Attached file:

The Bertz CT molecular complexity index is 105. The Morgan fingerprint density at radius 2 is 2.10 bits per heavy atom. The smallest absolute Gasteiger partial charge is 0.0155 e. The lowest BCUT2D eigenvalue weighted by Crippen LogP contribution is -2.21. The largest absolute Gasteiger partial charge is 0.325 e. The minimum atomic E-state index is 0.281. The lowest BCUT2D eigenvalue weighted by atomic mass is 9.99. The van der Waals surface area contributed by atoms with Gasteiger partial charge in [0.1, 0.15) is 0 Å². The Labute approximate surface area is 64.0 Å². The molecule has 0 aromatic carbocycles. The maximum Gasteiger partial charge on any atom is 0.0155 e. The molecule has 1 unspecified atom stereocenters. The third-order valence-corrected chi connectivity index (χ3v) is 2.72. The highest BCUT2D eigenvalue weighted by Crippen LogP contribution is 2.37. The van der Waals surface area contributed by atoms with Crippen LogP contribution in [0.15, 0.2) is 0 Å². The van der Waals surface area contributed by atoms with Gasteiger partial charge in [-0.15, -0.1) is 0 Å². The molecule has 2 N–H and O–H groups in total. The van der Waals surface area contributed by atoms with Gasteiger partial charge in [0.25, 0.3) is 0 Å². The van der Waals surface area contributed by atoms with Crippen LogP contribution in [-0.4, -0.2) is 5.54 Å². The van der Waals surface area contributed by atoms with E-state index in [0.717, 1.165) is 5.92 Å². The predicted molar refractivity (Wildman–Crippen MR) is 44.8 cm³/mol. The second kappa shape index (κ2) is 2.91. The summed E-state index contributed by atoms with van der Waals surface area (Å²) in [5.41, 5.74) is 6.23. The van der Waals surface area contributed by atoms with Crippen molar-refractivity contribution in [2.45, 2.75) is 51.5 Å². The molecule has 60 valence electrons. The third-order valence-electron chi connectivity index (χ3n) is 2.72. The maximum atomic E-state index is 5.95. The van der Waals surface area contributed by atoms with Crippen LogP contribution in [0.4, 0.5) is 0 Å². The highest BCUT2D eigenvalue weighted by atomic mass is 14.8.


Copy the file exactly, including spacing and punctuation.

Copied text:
The Bertz CT molecular complexity index is 105. The Morgan fingerprint density at radius 2 is 2.10 bits per heavy atom. The smallest absolute Gasteiger partial charge is 0.0155 e. The lowest BCUT2D eigenvalue weighted by Crippen LogP contribution is -2.21. The largest absolute Gasteiger partial charge is 0.325 e. The minimum atomic E-state index is 0.281. The lowest BCUT2D eigenvalue weighted by atomic mass is 9.99. The van der Waals surface area contributed by atoms with Gasteiger partial charge in [0.1, 0.15) is 0 Å². The Labute approximate surface area is 64.0 Å². The molecule has 0 aromatic carbocycles. The maximum Gasteiger partial charge on any atom is 0.0155 e. The molecule has 1 unspecified atom stereocenters. The third-order valence-corrected chi connectivity index (χ3v) is 2.72. The highest BCUT2D eigenvalue weighted by Crippen LogP contribution is 2.37. The van der Waals surface area contributed by atoms with Crippen LogP contribution in [0.15, 0.2) is 0 Å². The van der Waals surface area contributed by atoms with Gasteiger partial charge in [-0.15, -0.1) is 0 Å². The molecule has 2 N–H and O–H groups in total. The van der Waals surface area contributed by atoms with Gasteiger partial charge in [0.25, 0.3) is 0 Å². The van der Waals surface area contributed by atoms with Crippen LogP contribution in [-0.4, -0.2) is 5.54 Å². The van der Waals surface area contributed by atoms with E-state index in [0.717, 1.165) is 5.92 Å². The predicted molar refractivity (Wildman–Crippen MR) is 44.8 cm³/mol. The second kappa shape index (κ2) is 2.91. The summed E-state index contributed by atoms with van der Waals surface area (Å²) in [5.41, 5.74) is 6.23. The van der Waals surface area contributed by atoms with Crippen molar-refractivity contribution in [2.45, 2.75) is 51.5 Å². The molecule has 60 valence electrons. The third-order valence-electron chi connectivity index (χ3n) is 2.72. The maximum atomic E-state index is 5.95. The van der Waals surface area contributed by atoms with Crippen LogP contribution in [0.4, 0.5) is 0 Å². The highest BCUT2D eigenvalue weighted by atomic mass is 14.8.